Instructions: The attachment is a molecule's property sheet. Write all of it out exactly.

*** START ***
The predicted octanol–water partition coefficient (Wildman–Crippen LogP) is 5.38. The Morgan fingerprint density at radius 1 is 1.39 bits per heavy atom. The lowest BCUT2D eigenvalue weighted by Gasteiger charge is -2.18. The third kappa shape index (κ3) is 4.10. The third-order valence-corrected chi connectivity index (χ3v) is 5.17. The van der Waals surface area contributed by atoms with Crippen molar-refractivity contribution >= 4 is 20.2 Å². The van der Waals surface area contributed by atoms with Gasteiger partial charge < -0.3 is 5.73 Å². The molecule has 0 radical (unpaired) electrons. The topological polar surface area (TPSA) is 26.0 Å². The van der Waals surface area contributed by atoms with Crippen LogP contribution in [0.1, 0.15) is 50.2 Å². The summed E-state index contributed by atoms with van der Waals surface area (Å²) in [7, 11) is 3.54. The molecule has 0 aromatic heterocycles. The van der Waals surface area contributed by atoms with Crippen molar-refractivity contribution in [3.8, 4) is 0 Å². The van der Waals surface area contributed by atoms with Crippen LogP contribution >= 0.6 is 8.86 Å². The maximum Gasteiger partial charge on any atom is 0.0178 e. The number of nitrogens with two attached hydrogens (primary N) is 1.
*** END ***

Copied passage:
The predicted octanol–water partition coefficient (Wildman–Crippen LogP) is 5.38. The Morgan fingerprint density at radius 1 is 1.39 bits per heavy atom. The lowest BCUT2D eigenvalue weighted by Gasteiger charge is -2.18. The third kappa shape index (κ3) is 4.10. The third-order valence-corrected chi connectivity index (χ3v) is 5.17. The van der Waals surface area contributed by atoms with Crippen molar-refractivity contribution >= 4 is 20.2 Å². The van der Waals surface area contributed by atoms with Gasteiger partial charge < -0.3 is 5.73 Å². The molecule has 0 radical (unpaired) electrons. The topological polar surface area (TPSA) is 26.0 Å². The van der Waals surface area contributed by atoms with Crippen LogP contribution in [0.1, 0.15) is 50.2 Å². The summed E-state index contributed by atoms with van der Waals surface area (Å²) in [7, 11) is 3.54. The molecule has 0 aromatic heterocycles. The van der Waals surface area contributed by atoms with Crippen molar-refractivity contribution in [3.8, 4) is 0 Å². The van der Waals surface area contributed by atoms with Crippen LogP contribution >= 0.6 is 8.86 Å². The maximum Gasteiger partial charge on any atom is 0.0178 e. The number of nitrogens with two attached hydrogens (primary N) is 1.